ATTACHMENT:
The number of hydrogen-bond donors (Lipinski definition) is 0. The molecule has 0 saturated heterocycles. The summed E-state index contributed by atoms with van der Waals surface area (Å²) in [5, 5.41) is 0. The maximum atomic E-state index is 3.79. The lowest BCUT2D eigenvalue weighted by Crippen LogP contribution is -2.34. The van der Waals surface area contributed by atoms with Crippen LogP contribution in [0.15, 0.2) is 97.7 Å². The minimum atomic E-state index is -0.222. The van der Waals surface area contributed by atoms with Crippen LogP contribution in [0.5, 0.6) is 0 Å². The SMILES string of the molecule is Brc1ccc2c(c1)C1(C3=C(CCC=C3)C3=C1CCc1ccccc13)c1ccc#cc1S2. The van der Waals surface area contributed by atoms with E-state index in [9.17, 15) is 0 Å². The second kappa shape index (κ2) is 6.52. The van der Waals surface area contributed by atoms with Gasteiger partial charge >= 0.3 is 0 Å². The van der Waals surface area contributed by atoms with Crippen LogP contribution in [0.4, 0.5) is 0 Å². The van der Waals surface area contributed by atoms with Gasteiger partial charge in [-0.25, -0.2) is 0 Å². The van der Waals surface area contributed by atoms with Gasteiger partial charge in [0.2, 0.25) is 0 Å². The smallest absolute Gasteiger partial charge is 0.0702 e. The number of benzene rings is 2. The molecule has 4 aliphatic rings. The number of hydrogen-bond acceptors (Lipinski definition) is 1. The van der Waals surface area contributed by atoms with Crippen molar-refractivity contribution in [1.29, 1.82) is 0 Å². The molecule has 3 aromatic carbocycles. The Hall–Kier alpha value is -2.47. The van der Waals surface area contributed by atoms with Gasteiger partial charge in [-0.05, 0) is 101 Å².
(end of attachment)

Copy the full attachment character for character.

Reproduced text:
The number of hydrogen-bond donors (Lipinski definition) is 0. The molecule has 0 saturated heterocycles. The summed E-state index contributed by atoms with van der Waals surface area (Å²) in [5, 5.41) is 0. The maximum atomic E-state index is 3.79. The lowest BCUT2D eigenvalue weighted by Crippen LogP contribution is -2.34. The van der Waals surface area contributed by atoms with Crippen LogP contribution in [0.15, 0.2) is 97.7 Å². The minimum atomic E-state index is -0.222. The van der Waals surface area contributed by atoms with Crippen LogP contribution in [0.5, 0.6) is 0 Å². The SMILES string of the molecule is Brc1ccc2c(c1)C1(C3=C(CCC=C3)C3=C1CCc1ccccc13)c1ccc#cc1S2. The van der Waals surface area contributed by atoms with E-state index in [9.17, 15) is 0 Å². The second kappa shape index (κ2) is 6.52. The van der Waals surface area contributed by atoms with Gasteiger partial charge >= 0.3 is 0 Å². The van der Waals surface area contributed by atoms with Crippen LogP contribution in [0.4, 0.5) is 0 Å². The van der Waals surface area contributed by atoms with Gasteiger partial charge in [-0.25, -0.2) is 0 Å². The van der Waals surface area contributed by atoms with Gasteiger partial charge in [0.2, 0.25) is 0 Å². The smallest absolute Gasteiger partial charge is 0.0702 e. The number of benzene rings is 2. The molecule has 4 aliphatic rings. The number of hydrogen-bond acceptors (Lipinski definition) is 1. The van der Waals surface area contributed by atoms with Crippen molar-refractivity contribution in [1.29, 1.82) is 0 Å². The molecule has 3 aromatic carbocycles. The Hall–Kier alpha value is -2.47. The van der Waals surface area contributed by atoms with Gasteiger partial charge in [-0.05, 0) is 101 Å².